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Browse the 1966 Encyclopaedia of New Zealand
Graphic: An Encyclopaedia of New Zealand 1966.


This information was published in 1966 in An Encyclopaedia of New Zealand, edited by A. H. McLintock. It has not been corrected and will not be updated.

Up-to-date information can be found elsewhere in Te Ara.



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Influence of Palmerston North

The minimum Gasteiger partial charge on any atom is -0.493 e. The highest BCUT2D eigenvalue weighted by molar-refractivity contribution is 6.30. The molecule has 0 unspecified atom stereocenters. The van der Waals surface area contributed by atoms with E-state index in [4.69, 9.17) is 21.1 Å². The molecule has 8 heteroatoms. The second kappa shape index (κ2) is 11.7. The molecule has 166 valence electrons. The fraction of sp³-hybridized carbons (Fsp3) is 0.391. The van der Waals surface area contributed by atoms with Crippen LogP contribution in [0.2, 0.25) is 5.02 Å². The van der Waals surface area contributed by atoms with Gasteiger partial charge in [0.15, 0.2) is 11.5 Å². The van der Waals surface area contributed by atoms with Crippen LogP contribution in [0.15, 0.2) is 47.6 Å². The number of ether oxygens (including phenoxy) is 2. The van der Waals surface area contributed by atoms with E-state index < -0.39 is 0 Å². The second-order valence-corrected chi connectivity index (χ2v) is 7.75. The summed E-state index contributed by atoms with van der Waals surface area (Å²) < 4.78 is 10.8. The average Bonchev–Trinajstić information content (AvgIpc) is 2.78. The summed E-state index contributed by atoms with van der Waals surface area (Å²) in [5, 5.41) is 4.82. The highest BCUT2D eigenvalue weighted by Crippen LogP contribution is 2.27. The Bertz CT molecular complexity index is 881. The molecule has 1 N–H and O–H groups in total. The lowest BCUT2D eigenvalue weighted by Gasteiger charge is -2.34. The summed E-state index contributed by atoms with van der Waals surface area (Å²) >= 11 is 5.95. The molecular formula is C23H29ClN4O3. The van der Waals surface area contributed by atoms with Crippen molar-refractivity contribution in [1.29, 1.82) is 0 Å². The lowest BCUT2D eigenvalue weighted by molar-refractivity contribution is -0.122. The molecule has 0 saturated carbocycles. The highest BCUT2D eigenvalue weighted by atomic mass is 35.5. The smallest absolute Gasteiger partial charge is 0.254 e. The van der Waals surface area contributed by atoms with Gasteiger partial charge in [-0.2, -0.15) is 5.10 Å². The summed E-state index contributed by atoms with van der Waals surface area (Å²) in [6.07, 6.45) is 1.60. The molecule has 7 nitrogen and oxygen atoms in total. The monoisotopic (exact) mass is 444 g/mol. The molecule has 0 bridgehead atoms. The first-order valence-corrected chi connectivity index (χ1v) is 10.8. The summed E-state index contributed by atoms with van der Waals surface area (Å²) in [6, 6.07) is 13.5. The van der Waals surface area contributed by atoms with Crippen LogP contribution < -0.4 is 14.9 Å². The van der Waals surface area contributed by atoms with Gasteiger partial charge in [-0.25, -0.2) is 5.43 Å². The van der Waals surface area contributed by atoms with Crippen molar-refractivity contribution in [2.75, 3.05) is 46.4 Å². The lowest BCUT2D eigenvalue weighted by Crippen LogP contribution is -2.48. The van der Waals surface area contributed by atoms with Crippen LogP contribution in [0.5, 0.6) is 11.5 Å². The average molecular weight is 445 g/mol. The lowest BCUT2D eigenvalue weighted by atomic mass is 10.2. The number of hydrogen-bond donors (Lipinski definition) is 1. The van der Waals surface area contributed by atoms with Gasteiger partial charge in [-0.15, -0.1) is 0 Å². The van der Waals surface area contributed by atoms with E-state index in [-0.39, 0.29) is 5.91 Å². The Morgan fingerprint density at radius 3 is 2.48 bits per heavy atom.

The appearance of these affiliated manufacturing plants in the villages around Palmerston North is illustrative of a recent trend associated with the motorisation of society, a trend which, once again, emphasises the distinction between the Manawatu and Horowhenua. As a commercial, industrial, and transport centre, and with the establishment of a university which absorbed the Massey Agricultural College, as an educational and cultural centre, Palmerston North is becoming the focus of the Manawatu, and indeed its expansion as a commercial centre is the principal reason for the stagnation of commercial life in the many townships of the surrounding districts. The increasing daily flow of commuters from Feilding, Bunnythorpe, and Ashhurst is a sign of its expanding influence. The development of Himatangi as a weekend beach settlement is a reflection of the city dwellers' need for recreation. Because of its strategic position on the Main Trunk and in relation to the Manawatu Gorge, Palmerston North is extending its influence beyond the immediate region over a much wider zone. Population figures bear out the increasing significance of the city in regional and national affairs. In 1911 Palmerston North ranked tenth amongst the urban areas of New Zealand; in 1961 it ranked seventh. Outside of the four main centres it is second only to Hamilton.